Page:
, Volume 243, Issue 3, pp 687–698 | Cite as

Triose phosphate use limitation of photosynthesis: short-term and long-term effects

  • Jennifer T. Yang
  • Alyssa L. Preiser
  • Ziru Li
  • Sean E. Weise
  • Thomas D. Sharkey
Original Article


Main conclusion

The triose phosphate use limitation was studied using long-term and short term changes in capacity. The TPU limitation caused increased proton motive force; long-term TPU limitation additionally reduced other photosynthetic components.

Photosynthetic responses to CO2 can be interpreted primarily as being limited by the amount or activity of Rubisco or the capacity for ribulose bisphosphate regeneration, but at high rates of photosynthesis a third response is often seen. Photosynthesis becomes insensitive to CO2 or even declines with increasing CO2, and this behavior has been associated with a limitation of export of carbon from the Calvin–Benson cycle. It is often called the triose phosphate use (TPU) limitation. We studied the long-term consequences of this limitation using plants engineered to have reduced capacity for starch or sucrose synthesis. We studied short-term consequences using temperature as a method for changing the balance of carbon fixation capacity and TPU. A long-term and short-term TPU limitation resulted in an increase in proton motive force (PMF) in the thylakoids. Once a TPU limitation was reached, any further increases in CO2 was met with a further increase in the PMF but no increase or little increase in net assimilation of CO2. A long-term TPU limitation resulted in reduced Rubisco and RuBP regeneration capacity. We hypothesize that TPU, Rubisco activity, and RuBP regeneration are regulated so that TPU is normally in slight excess of what is required, and that this results in more effective regulation than if TPU were in large excess.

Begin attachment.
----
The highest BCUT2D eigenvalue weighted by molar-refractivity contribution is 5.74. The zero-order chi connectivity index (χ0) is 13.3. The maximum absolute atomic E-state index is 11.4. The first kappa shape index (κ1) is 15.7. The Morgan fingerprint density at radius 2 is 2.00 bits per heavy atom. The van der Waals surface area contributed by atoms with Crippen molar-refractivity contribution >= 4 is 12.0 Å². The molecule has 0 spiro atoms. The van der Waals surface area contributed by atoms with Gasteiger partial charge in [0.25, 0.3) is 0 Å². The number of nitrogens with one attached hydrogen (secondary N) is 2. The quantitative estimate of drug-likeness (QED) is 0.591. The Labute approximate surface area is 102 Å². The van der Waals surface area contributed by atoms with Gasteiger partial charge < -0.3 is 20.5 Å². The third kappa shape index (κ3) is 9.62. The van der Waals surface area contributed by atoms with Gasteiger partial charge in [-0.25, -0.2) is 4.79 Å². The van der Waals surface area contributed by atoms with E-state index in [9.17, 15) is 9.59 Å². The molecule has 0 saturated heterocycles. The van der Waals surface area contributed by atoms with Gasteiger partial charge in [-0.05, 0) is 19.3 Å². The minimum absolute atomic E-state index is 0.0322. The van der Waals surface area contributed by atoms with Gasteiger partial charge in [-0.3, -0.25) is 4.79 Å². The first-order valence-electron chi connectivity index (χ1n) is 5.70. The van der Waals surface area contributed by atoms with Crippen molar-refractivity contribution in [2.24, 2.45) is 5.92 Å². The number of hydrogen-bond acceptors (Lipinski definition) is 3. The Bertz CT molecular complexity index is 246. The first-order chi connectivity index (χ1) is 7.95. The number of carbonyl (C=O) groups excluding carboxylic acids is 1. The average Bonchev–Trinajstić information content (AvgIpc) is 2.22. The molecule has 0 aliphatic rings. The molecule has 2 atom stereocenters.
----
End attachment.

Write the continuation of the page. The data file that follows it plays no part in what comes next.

Feedback Phosphoglucoisomerase Temperature Triose phosphate transporter Triose phosphate use Starch/sucrose partitioning 



This work was funded by US Department of Energy grant DE-SCOOO8509 to TDS and by USDA support of salary of TDS. We thank Professor David Kramer for discussions of these data.


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Copyright information

© Springer-Verlag Berlin Heidelberg 2015

Authors and Affiliations

  • Jennifer T. Yang
    • 1
    • 2
  • Alyssa L. Preiser
    • 1
  • Ziru Li
    • 1
  • Sean E. Weise
    • 1
  • Thomas D. Sharkey
    • 1
  1. 1.Department of Biochemistry and Molecular BiologyMichigan State UniversityEast LansingUSA
  2. 2.Intercollege Program of Plant BiologyThe Pennsylvania State UniversityState CollegeUSA

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